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The relative strength index or RSI is a moment oscillator which is used to measure the speed and magnitude of directional price movements. The indicator will help you determine overbought / oversold levels, as well as provide you with buying and selling signals.
The RSI indicator with standard settings
The RSI is basically a single line that fluctuates in a corridor between 0 and 100. The closer the line approaches the zero mark, the greater the possibility that the asset will be oversold.
When the RSI approaches 100, the asset is probably overbought. According to the indicator, the price of the asset can be appreciated once it reaches the oversold zone and depreciates once it reaches the overbought area.
How to use the RSI indicator to operate?
As indicated above, the RSI ranges from 0 to 100%. Traditionally, the RSI is considered overbought when it is above 70% and oversold when it is below 30%. If the indicator provides many false alarms, it is possible to increase the overbought limit to 80 and decrease the oversold limit to 20.
Buy and sell signals provided by the RSI
J. Welles Wilder recommended a smooth period of 14, which of course can be changed to adapt to short and long-term strategies. Shorter or longer periods are used for shorter and longer forecasts respectively.
The RSI is a universal indicator and can be used for the purpose of trading any asset from Forex to cryptocurrencies and securities.
Keep in mind that during strong trends, the RSI may remain in the oversold / overbought areas for quite some time!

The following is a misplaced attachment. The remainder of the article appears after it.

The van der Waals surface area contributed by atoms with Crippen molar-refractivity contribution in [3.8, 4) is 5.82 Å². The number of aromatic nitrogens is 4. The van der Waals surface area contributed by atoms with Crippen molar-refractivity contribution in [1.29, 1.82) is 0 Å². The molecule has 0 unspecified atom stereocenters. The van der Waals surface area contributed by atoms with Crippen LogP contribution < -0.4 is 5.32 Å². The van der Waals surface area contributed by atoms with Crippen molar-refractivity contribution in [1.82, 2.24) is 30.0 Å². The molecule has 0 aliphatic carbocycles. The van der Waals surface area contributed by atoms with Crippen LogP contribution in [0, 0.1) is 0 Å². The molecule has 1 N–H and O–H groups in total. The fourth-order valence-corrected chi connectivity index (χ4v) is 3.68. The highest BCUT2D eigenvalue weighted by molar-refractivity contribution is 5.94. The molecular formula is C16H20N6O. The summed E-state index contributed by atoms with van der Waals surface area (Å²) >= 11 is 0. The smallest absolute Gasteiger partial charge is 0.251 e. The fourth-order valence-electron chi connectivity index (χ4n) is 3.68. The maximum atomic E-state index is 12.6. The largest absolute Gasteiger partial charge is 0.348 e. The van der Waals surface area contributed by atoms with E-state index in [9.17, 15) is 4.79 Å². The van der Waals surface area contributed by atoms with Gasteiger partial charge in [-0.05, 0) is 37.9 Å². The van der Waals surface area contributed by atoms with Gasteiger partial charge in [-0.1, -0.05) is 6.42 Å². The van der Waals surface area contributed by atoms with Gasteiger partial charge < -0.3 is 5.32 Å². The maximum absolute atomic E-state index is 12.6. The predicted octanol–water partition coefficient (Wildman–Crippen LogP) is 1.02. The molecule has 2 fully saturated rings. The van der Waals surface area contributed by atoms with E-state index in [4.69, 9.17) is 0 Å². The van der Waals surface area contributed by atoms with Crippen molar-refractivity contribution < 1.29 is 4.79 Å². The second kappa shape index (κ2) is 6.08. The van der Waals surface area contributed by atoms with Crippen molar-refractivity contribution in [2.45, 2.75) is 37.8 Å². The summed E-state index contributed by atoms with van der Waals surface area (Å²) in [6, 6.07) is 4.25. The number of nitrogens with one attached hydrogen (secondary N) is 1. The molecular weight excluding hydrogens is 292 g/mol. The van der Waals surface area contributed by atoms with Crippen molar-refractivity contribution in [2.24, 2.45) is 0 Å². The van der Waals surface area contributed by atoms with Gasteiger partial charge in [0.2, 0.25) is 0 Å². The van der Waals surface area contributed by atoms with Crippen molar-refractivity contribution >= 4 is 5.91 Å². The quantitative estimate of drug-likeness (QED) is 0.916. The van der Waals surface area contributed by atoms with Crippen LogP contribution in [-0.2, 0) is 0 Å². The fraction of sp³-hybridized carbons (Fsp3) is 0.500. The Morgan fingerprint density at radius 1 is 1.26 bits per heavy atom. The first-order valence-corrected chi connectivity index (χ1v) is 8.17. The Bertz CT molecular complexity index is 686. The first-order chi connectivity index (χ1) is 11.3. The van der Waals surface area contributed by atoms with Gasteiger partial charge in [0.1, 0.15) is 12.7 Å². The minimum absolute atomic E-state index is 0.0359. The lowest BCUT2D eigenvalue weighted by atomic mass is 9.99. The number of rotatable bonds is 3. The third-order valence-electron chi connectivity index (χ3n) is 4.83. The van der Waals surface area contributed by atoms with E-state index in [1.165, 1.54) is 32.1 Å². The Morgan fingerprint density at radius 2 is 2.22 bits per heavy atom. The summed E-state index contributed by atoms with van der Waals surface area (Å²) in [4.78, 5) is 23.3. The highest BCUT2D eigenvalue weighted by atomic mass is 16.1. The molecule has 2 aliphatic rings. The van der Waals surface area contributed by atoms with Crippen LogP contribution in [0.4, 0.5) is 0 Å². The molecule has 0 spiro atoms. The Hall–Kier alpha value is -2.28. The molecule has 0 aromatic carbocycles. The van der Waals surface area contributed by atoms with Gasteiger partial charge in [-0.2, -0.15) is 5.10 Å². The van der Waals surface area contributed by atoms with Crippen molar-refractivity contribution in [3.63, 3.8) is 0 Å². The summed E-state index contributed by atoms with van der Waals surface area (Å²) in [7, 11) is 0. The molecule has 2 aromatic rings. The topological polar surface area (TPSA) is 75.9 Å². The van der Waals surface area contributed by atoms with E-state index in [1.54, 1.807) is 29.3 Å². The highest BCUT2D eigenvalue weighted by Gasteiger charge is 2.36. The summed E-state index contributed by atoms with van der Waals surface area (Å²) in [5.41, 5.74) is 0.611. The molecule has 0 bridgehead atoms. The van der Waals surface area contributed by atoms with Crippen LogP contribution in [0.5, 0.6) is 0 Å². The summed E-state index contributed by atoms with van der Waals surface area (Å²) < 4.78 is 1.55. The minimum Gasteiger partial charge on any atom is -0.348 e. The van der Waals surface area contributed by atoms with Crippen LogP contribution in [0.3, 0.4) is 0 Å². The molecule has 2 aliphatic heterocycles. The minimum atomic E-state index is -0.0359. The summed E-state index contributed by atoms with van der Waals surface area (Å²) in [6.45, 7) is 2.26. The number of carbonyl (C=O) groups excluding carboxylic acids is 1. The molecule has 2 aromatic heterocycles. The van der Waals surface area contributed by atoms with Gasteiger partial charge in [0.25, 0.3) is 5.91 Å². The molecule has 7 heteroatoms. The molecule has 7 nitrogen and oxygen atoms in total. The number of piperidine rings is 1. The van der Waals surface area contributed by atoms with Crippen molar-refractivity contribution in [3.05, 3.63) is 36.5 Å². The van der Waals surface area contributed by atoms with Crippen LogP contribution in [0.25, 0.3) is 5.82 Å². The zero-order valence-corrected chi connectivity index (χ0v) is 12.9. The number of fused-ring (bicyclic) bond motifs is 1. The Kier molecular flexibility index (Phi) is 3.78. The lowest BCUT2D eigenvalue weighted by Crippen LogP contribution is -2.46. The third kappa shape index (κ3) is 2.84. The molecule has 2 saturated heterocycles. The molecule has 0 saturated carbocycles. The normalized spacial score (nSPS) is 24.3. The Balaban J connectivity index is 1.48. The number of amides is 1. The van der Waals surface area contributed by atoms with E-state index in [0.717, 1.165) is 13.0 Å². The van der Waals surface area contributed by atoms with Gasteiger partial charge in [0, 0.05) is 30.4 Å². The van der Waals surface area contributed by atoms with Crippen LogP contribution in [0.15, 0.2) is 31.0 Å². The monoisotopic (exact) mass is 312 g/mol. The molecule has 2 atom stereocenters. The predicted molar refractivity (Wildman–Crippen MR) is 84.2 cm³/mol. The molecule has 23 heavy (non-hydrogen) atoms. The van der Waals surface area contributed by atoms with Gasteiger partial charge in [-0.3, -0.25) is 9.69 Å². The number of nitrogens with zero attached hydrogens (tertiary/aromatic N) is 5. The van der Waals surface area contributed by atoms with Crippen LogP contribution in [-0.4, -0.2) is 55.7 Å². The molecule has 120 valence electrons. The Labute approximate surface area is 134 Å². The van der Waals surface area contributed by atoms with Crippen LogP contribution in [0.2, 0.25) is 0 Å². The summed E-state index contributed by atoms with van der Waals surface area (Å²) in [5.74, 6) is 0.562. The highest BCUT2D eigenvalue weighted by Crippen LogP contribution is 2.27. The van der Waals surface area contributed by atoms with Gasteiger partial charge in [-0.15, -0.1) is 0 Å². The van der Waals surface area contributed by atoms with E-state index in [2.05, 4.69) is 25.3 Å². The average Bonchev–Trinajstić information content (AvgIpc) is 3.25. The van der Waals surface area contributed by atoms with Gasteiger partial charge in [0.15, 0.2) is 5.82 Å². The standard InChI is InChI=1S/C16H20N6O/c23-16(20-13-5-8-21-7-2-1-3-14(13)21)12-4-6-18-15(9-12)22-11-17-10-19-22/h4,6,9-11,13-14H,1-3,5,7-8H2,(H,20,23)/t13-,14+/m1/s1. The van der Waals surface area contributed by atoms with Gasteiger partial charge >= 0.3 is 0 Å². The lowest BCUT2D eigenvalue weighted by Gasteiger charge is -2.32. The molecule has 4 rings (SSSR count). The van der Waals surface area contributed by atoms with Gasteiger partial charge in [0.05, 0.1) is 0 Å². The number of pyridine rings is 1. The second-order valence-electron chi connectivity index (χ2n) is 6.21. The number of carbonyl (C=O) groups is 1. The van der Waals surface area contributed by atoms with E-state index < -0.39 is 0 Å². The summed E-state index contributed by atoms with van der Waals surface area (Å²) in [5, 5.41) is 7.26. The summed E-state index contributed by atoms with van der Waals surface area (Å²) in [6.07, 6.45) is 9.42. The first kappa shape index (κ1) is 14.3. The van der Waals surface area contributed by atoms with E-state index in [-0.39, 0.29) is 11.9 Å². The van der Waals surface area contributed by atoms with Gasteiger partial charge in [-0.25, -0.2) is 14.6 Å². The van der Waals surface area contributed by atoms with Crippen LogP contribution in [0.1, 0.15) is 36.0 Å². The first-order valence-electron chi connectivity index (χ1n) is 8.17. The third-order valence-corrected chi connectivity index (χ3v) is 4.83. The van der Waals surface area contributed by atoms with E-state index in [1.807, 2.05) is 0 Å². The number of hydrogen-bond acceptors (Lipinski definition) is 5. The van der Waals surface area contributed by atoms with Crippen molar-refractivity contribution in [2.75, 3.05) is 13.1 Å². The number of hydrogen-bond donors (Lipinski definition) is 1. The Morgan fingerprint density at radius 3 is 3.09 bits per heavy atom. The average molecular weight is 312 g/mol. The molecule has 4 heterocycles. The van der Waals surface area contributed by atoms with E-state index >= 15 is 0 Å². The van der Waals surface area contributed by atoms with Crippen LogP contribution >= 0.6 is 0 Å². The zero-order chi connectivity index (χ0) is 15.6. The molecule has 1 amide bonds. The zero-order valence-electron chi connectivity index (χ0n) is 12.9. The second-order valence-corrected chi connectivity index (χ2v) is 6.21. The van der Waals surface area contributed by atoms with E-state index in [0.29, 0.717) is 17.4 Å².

RSI Settings and Settings
To use the Relative Strength Index, you just have to do the following:
Optional: modify the settings. By creating the indicator, you can adjust the period and overbought and oversold levels for greater sensitivity / accuracy. Remember the wider the corridor, the smaller the signals you get, but at the same time they will be more precise. Otherwise, if the limit levels are close to each other: the crosses of the signals will appear more often, but the number of false alarms will also increase. Remember that increasing the parameter "Period" is making the indicator less sensitive.
Standard approach – 70/30
A smoothed period of 14, oversold level of 30% and overbought level of 70% are the standard approach. This is the preset setting of the most frequently used indicator. Traders expect the RSI to bounce from the 30 and 70 limit lines. With standard parameters this will happen very often, but it will not always mean that a real change in the direction of the trend is approaching.
Conservative approach – 80/20
A softened period of 21, oversold level of 20% and overbought level of 80%, are those recommended by supporters of the conservative approach. Investors with risk aversion use an adjustment of the indicator so that the RSI is less sensitive and therefore minimize the number of incorrect signals. More extreme levels of maximums and minima – 90 and 10 – occur less frequently but indicate stronger impulses.
Divergence is another way of using the aforementioned indicator. If the movement in underlying prices is not confirmed by the RSI, it may indicate a change in the trend.
The divergence is a sign of a close price inversion
Divergence can be a good indicator of a future price inversion. In the previous example, the price of the asset falls, while the RSI shows the opposite movement. This situation is followed by a change in the trend.
The RSI is a powerful tool that can help you determine points of entry and exit. Sometimes you can also predict the trend that other indicators are too slow to discover. However, it is rarely used by itself and must be combined with other indicators (for example, the Bollinger Bands or the Alligator).
Any reference to movements or historical price levels is informative and is based on external analysis and we do not guarantee that such movements or levels can happen again in the future
DISCLOSURE OF RISKS
Product difficult to understand, the CNMV has determined that it is not suitable for small investors, due to the complexity and high risk involved.
Source: IQOption blog (blog.iqoption.com)